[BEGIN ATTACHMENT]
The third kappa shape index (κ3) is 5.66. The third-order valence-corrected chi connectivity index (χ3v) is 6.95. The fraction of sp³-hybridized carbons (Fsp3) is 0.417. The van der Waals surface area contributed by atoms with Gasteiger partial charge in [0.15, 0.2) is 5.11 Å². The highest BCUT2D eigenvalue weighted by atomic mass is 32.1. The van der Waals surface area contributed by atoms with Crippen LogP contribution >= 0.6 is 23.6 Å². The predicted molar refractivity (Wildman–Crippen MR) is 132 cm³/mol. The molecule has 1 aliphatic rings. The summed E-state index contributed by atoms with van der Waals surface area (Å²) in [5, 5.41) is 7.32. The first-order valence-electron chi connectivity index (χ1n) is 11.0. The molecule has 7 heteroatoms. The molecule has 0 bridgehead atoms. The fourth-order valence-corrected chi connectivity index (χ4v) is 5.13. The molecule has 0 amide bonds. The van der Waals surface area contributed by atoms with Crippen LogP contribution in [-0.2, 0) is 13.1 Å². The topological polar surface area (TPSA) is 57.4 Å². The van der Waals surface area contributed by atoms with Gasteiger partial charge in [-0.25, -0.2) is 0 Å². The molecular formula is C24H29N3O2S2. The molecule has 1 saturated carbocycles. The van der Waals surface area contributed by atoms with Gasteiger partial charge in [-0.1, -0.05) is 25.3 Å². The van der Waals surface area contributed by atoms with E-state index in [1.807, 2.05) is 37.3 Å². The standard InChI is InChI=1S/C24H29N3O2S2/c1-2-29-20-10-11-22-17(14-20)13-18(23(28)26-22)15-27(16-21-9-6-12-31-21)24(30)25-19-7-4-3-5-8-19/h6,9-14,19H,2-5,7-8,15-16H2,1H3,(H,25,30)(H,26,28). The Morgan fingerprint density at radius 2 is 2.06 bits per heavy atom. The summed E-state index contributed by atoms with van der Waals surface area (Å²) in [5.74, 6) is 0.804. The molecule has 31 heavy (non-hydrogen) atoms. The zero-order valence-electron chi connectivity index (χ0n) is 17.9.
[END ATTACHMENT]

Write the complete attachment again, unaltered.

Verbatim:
The third kappa shape index (κ3) is 5.66. The third-order valence-corrected chi connectivity index (χ3v) is 6.95. The fraction of sp³-hybridized carbons (Fsp3) is 0.417. The van der Waals surface area contributed by atoms with Gasteiger partial charge in [0.15, 0.2) is 5.11 Å². The highest BCUT2D eigenvalue weighted by atomic mass is 32.1. The van der Waals surface area contributed by atoms with Crippen LogP contribution >= 0.6 is 23.6 Å². The predicted molar refractivity (Wildman–Crippen MR) is 132 cm³/mol. The molecule has 1 aliphatic rings. The summed E-state index contributed by atoms with van der Waals surface area (Å²) in [5, 5.41) is 7.32. The first-order valence-electron chi connectivity index (χ1n) is 11.0. The molecule has 7 heteroatoms. The molecule has 0 bridgehead atoms. The fourth-order valence-corrected chi connectivity index (χ4v) is 5.13. The molecule has 0 amide bonds. The van der Waals surface area contributed by atoms with Crippen LogP contribution in [-0.2, 0) is 13.1 Å². The topological polar surface area (TPSA) is 57.4 Å². The van der Waals surface area contributed by atoms with Gasteiger partial charge in [-0.25, -0.2) is 0 Å². The molecular formula is C24H29N3O2S2. The molecule has 1 saturated carbocycles. The van der Waals surface area contributed by atoms with Gasteiger partial charge in [-0.1, -0.05) is 25.3 Å². The van der Waals surface area contributed by atoms with E-state index in [1.807, 2.05) is 37.3 Å². The standard InChI is InChI=1S/C24H29N3O2S2/c1-2-29-20-10-11-22-17(14-20)13-18(23(28)26-22)15-27(16-21-9-6-12-31-21)24(30)25-19-7-4-3-5-8-19/h6,9-14,19H,2-5,7-8,15-16H2,1H3,(H,25,30)(H,26,28). The Morgan fingerprint density at radius 2 is 2.06 bits per heavy atom. The summed E-state index contributed by atoms with van der Waals surface area (Å²) in [5.74, 6) is 0.804. The molecule has 31 heavy (non-hydrogen) atoms. The zero-order valence-electron chi connectivity index (χ0n) is 17.9.